- Authentication: Enabling users to authenticate to public sector services using a single user account, and providing single sign-on across multiple services and departments.
- Transactions: Orchestrating and managing transactions between government, citizens and businesses. This included the ability to handle transactions that interacted with multiple departments.
At their peak, the shared platforms were used by more than 120 national and local digital public services, exceeded 400 million authentications a year, and supported over 50 million active citizen, business and intermediary accounts. The platforms were utilised not only by a wide range of websites, but also by package software (see Figure 3), such as finance and accountancy systems.
The UK’s platform approach became widely recognised internationally, with the Government Gateway picking up numerous awards, including for the way its design preserved the privacy of citizens as they interacted with different parts of government using a single account.
On the back of the success of the initial platforms, several others were implemented, including:
- Payments (2003): Standardising the way payments were made to public sector organisations. Local authorities took this up very quickly and made significant use of it.
- Secure Mail (2003): Providing departments with two-way secure browser-based email, similar to the way many banks now provide a secure online messaging facility. The Inland Revenue was the first to use this to send updates to taxpayers.
- Notifications (2004): For outbound communications and updates to users, sent via their chosen channels – text messages, emails, and so on.
Other API-based platforms were also requested and developed to alpha and beta stages, including:
- Rules: A repository for storing and validating business and calculation rules, such as for welfare benefits and taxes.
- Forms: A service that enabled websites to access and dynamically render the latest government forms; and an associated secure storage facility to maintain data from part-completed forms.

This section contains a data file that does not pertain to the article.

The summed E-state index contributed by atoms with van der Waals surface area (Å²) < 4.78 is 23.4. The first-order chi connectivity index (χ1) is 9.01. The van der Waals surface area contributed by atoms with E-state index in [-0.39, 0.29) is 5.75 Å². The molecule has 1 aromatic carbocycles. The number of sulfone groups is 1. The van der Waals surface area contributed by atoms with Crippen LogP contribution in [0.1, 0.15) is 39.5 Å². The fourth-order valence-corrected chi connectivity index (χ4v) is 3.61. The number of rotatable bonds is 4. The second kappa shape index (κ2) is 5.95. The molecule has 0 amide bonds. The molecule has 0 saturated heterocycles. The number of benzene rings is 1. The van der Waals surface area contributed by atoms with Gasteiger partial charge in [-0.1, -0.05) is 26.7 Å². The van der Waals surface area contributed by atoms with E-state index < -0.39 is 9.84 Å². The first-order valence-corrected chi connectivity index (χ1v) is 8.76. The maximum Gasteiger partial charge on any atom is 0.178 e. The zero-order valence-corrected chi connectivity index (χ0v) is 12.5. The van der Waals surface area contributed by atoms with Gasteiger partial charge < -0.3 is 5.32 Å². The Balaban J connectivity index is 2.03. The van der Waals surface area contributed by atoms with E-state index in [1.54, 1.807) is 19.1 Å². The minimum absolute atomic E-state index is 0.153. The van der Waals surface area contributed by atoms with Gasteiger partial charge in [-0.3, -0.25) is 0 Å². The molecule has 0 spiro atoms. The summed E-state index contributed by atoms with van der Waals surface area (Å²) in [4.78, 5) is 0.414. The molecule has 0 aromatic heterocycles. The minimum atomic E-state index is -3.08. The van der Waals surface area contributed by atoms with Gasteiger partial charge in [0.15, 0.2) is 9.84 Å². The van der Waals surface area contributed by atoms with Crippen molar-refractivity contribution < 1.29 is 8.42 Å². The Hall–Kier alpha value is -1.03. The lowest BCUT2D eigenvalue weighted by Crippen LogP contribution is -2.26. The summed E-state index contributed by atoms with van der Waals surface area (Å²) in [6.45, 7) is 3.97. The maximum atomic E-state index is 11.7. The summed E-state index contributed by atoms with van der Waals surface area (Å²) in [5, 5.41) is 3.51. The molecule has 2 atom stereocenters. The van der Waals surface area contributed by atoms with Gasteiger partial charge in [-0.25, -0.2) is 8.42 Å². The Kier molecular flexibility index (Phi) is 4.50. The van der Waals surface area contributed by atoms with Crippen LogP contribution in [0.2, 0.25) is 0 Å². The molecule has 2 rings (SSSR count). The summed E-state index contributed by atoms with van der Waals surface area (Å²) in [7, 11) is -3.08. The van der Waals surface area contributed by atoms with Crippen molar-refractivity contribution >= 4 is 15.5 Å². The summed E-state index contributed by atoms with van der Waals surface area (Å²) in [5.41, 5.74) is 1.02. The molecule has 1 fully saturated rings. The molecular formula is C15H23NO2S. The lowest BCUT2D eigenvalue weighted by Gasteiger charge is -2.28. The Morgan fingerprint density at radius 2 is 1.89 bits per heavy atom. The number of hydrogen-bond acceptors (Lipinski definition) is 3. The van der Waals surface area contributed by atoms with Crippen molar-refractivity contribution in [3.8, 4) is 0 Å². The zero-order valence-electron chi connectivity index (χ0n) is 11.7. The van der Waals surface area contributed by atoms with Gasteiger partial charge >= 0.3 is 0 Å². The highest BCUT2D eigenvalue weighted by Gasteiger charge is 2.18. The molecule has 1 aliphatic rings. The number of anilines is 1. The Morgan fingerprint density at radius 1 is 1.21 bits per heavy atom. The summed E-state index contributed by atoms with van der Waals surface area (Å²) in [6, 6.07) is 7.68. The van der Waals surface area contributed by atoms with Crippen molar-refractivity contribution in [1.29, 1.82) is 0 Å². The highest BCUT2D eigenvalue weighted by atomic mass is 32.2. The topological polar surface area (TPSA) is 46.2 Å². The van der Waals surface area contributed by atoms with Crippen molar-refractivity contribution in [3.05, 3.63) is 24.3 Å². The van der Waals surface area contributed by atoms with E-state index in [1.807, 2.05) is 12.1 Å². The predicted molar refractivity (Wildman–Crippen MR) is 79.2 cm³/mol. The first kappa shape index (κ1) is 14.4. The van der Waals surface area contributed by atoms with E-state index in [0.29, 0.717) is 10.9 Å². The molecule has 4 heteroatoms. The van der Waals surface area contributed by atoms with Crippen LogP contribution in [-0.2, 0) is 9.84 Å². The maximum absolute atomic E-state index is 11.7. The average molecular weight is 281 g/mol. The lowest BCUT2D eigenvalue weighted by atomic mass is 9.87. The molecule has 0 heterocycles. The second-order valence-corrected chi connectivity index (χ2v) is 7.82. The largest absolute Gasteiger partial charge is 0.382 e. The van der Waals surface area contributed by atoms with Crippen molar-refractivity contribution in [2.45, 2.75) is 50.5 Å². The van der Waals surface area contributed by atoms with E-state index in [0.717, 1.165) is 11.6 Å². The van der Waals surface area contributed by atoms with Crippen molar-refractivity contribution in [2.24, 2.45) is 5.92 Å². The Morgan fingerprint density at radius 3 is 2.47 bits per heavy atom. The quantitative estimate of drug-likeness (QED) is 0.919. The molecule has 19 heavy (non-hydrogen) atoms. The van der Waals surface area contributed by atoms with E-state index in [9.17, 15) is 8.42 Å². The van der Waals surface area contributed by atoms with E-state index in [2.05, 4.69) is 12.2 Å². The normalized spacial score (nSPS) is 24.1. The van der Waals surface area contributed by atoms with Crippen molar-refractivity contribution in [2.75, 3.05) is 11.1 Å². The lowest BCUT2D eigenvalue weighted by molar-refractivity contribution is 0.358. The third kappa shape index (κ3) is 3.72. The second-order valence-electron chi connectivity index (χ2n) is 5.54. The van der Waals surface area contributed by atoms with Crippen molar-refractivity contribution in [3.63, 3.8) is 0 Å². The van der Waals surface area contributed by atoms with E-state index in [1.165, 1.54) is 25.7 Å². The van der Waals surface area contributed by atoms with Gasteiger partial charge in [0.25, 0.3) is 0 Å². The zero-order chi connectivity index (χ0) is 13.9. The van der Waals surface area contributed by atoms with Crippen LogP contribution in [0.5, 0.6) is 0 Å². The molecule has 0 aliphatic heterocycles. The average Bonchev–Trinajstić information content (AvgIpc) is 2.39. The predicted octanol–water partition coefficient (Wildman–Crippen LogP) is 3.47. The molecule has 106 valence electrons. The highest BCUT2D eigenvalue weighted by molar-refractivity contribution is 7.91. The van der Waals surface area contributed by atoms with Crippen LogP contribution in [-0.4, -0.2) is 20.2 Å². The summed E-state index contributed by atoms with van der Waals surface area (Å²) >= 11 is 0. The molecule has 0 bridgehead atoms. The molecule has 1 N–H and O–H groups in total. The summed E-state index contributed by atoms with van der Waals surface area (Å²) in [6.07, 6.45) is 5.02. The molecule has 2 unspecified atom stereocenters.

- Circumstances and personalisation: A repository of user-controlled data of the type that needs entering repeatedly onto government forms, such as name, address and date of birth.
The ambition was to provide a range of complementary platforms that would eventually enable the radical simplification and re-engineering of digital government processes, functions and services, redesigning them around citizens and businesses rather than their providing organisations.
Government Gateway at 20
HMRC has invested significantly over recent years to modernise and replatform the old Gateway’s core services of identity and authentication. This has included adding features long desired, such as two-factor authentication to enhance security (see Figure 5), and a way for users to reset their own passwords to improve the user experience, alongside enhancing its identity verification services.
The 2020 decision by the Department for Work and Pensions to adopt Gateway as one of the identity and authentication services incorporated into its Dynamic Trust Hub demonstrates Gateway’s continuing viability as a cross-government platform.
While the UK government’s commitment to the platform model has waxed and waned over the years, several platforms have more recently been successfully implemented by GDS, including Gov.uk Notify and Gov.uk Pay, replacing the earlier Government Gateway platforms fulfilling the same purpose, as well as new developments such as GovWifi.
On this anniversary, we’d like to pay tribute both to those early 1990s pioneers in the civil service who established the “platforms for government” shared infrastructure approach, as well as those who have picked up the torch and continued to design and release platforms into the shared, cross-government pool.
Happy 20th birthday Government Gateway – and here’s to what the next 20 years may bring.